At any rate, most of the slurs were in English or Spanish, which the employee did speak fluently. Finally, the court rejected the employer’s contention that the employee must not have found the environment hostile because he chose to work, rather than take all the paid vacation days available to him. The court noted, again, that this argument was not raised before the trial court, in addition to pointing out that the employer failed to cite to any authority for the proposition that employees must take every opportunity offered to them to avoid their workplace in order to assert a HWE claim. The court strongly disagreed with the suggestion that the employee’s claim was “undercut by his strong work ethic or ability to withstand harassment on the job.” As such, there was no abuse of discretion in finding sufficient evidence existed to support the jury’s verdict for the employee.

Damages award. Giving every reasonable presumption in favor of the verdict’s correctness, the court concluded that there was no abuse of discretion in the trial court’s determination that the employee presented sufficient evidence to support the damages award. The jury reasonably could have credited the employee’s testimony that the harassment he experienced over the period of more than two years at issue devastated and overwhelmed him, making him feel angry, sad, humiliated, and diminished. The employee also testified that he had difficulty sleeping and, in at least one of his letters to the company’s vice president and general counsel, he stated that the stress was so overwhelming that his body would shake and his work product suffered as a result.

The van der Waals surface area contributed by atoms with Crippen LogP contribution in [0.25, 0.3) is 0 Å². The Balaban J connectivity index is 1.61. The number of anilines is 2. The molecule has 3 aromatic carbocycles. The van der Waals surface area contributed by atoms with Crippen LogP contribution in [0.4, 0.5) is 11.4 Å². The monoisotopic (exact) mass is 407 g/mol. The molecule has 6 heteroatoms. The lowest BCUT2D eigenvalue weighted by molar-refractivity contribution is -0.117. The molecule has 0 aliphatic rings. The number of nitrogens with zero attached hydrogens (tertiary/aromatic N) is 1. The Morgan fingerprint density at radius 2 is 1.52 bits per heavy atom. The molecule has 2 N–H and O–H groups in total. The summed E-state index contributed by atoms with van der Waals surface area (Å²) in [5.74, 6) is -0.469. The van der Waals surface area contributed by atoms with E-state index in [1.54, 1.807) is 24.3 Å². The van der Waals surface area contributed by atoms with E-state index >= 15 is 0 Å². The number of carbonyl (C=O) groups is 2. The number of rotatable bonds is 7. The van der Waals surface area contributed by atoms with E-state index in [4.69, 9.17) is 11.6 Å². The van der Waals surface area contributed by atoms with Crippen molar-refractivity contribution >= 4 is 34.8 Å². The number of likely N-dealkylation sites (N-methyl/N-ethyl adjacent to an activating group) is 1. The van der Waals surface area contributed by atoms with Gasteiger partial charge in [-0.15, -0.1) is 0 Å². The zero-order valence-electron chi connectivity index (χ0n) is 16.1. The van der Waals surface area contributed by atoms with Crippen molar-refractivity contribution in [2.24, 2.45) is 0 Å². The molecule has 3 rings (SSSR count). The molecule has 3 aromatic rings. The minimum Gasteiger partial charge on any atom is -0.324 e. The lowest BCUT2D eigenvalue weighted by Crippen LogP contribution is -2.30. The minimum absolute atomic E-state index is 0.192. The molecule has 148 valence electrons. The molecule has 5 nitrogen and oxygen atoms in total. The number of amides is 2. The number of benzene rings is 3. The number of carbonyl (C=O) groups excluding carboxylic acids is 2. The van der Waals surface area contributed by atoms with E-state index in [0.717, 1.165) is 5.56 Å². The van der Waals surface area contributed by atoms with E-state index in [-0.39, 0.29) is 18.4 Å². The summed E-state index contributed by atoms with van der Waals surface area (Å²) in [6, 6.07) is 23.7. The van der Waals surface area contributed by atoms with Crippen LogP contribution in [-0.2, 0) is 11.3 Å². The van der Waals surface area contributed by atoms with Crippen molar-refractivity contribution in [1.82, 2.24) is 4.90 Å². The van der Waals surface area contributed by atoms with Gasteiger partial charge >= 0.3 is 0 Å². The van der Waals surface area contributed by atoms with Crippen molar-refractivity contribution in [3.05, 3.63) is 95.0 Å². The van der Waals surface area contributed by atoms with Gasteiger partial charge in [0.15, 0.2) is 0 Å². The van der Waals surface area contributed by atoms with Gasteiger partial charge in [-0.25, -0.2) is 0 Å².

Furthermore, given the sustained nature of the discrimination described by the employee, the severity of the hostility he experienced, and the continued failure of his employer to remedy the situation, the trial court did not abuse its discretion when it concluded that the award was not excessive or shocking when compared to verdicts awarded under similar circumstances. Accordingly, the jury’s verdict for the employee was affirmed.